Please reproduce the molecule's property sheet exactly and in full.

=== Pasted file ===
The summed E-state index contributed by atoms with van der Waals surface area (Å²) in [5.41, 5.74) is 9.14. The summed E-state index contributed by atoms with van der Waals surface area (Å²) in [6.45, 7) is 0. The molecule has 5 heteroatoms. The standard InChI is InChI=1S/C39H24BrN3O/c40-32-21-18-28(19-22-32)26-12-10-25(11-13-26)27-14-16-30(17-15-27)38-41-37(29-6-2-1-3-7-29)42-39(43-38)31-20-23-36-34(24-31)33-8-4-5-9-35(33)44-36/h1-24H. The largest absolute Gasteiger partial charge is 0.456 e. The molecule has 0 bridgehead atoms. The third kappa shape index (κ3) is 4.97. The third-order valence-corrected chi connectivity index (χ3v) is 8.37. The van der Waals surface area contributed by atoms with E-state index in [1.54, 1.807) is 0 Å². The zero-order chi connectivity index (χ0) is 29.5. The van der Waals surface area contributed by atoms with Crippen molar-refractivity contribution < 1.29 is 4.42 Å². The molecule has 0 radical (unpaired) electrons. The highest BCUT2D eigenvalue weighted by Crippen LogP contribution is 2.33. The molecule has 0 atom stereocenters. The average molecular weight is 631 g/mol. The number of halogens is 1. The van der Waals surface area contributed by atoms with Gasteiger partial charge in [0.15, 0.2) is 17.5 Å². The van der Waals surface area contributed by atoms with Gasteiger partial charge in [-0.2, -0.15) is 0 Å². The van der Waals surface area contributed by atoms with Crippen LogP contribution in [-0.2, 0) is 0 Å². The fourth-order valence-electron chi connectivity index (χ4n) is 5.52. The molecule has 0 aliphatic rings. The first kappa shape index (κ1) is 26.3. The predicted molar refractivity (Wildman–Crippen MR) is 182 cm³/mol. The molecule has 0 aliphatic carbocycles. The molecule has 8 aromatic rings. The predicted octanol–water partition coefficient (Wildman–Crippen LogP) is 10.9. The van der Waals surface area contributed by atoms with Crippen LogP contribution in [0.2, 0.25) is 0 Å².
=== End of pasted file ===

The summed E-state index contributed by atoms with van der Waals surface area (Å²) in [5.41, 5.74) is 9.14. The summed E-state index contributed by atoms with van der Waals surface area (Å²) in [6.45, 7) is 0. The molecule has 5 heteroatoms. The standard InChI is InChI=1S/C39H24BrN3O/c40-32-21-18-28(19-22-32)26-12-10-25(11-13-26)27-14-16-30(17-15-27)38-41-37(29-6-2-1-3-7-29)42-39(43-38)31-20-23-36-34(24-31)33-8-4-5-9-35(33)44-36/h1-24H. The largest absolute Gasteiger partial charge is 0.456 e. The molecule has 0 bridgehead atoms. The third kappa shape index (κ3) is 4.97. The third-order valence-corrected chi connectivity index (χ3v) is 8.37. The van der Waals surface area contributed by atoms with E-state index in [1.54, 1.807) is 0 Å². The zero-order chi connectivity index (χ0) is 29.5. The van der Waals surface area contributed by atoms with Crippen molar-refractivity contribution < 1.29 is 4.42 Å². The molecule has 0 radical (unpaired) electrons. The highest BCUT2D eigenvalue weighted by Crippen LogP contribution is 2.33. The molecule has 0 atom stereocenters. The average molecular weight is 631 g/mol. The number of halogens is 1. The van der Waals surface area contributed by atoms with Gasteiger partial charge in [0.15, 0.2) is 17.5 Å². The van der Waals surface area contributed by atoms with Gasteiger partial charge in [-0.2, -0.15) is 0 Å². The van der Waals surface area contributed by atoms with Crippen LogP contribution in [-0.2, 0) is 0 Å². The fourth-order valence-electron chi connectivity index (χ4n) is 5.52. The molecule has 0 aliphatic rings. The first kappa shape index (κ1) is 26.3. The predicted molar refractivity (Wildman–Crippen MR) is 182 cm³/mol. The molecule has 0 aliphatic carbocycles. The molecule has 8 aromatic rings. The predicted octanol–water partition coefficient (Wildman–Crippen LogP) is 10.9. The van der Waals surface area contributed by atoms with Crippen LogP contribution in [0.2, 0.25) is 0 Å².